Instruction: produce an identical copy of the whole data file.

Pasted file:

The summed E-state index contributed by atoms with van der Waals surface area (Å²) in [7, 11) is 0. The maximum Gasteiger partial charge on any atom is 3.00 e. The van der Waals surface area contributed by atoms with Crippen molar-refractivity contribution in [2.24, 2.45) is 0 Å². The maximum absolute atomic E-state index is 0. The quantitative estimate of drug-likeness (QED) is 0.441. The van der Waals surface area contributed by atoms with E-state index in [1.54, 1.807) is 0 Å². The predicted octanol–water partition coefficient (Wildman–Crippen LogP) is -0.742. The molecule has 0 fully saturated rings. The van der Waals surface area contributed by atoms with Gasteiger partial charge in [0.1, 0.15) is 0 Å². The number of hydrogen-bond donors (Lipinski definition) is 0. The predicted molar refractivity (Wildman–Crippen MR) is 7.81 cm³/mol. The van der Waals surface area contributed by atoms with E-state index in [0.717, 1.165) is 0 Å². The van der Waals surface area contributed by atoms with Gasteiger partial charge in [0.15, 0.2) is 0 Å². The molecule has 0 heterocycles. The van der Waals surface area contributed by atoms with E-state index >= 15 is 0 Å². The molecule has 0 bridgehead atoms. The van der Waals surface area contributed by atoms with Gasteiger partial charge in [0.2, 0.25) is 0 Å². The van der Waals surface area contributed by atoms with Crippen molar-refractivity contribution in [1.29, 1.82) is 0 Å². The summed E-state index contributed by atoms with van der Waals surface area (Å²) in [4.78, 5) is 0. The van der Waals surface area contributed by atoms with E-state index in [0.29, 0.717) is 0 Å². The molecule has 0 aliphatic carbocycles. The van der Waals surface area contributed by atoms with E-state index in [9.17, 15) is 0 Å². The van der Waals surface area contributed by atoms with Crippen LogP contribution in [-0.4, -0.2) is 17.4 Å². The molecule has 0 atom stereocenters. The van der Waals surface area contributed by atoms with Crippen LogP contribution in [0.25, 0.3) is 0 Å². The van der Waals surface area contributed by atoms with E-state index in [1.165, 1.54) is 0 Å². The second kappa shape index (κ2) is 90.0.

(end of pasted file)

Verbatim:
The summed E-state index contributed by atoms with van der Waals surface area (Å²) in [7, 11) is 0. The maximum Gasteiger partial charge on any atom is 3.00 e. The van der Waals surface area contributed by atoms with Crippen molar-refractivity contribution in [2.24, 2.45) is 0 Å². The maximum absolute atomic E-state index is 0. The quantitative estimate of drug-likeness (QED) is 0.441. The van der Waals surface area contributed by atoms with E-state index in [1.54, 1.807) is 0 Å². The predicted octanol–water partition coefficient (Wildman–Crippen LogP) is -0.742. The molecule has 0 fully saturated rings. The van der Waals surface area contributed by atoms with Gasteiger partial charge in [0.1, 0.15) is 0 Å². The number of hydrogen-bond donors (Lipinski definition) is 0. The predicted molar refractivity (Wildman–Crippen MR) is 7.81 cm³/mol. The van der Waals surface area contributed by atoms with E-state index in [0.717, 1.165) is 0 Å². The van der Waals surface area contributed by atoms with Gasteiger partial charge in [0.15, 0.2) is 0 Å². The molecule has 0 heterocycles. The van der Waals surface area contributed by atoms with E-state index >= 15 is 0 Å². The molecule has 0 bridgehead atoms. The van der Waals surface area contributed by atoms with Gasteiger partial charge in [0.2, 0.25) is 0 Å². The van der Waals surface area contributed by atoms with Crippen molar-refractivity contribution in [1.29, 1.82) is 0 Å². The summed E-state index contributed by atoms with van der Waals surface area (Å²) in [4.78, 5) is 0. The van der Waals surface area contributed by atoms with E-state index in [0.29, 0.717) is 0 Å². The molecule has 0 aliphatic carbocycles. The van der Waals surface area contributed by atoms with E-state index in [9.17, 15) is 0 Å². The van der Waals surface area contributed by atoms with Crippen LogP contribution in [-0.4, -0.2) is 17.4 Å². The molecule has 0 atom stereocenters. The van der Waals surface area contributed by atoms with Crippen LogP contribution in [0.25, 0.3) is 0 Å². The van der Waals surface area contributed by atoms with E-state index in [1.165, 1.54) is 0 Å². The second kappa shape index (κ2) is 90.0.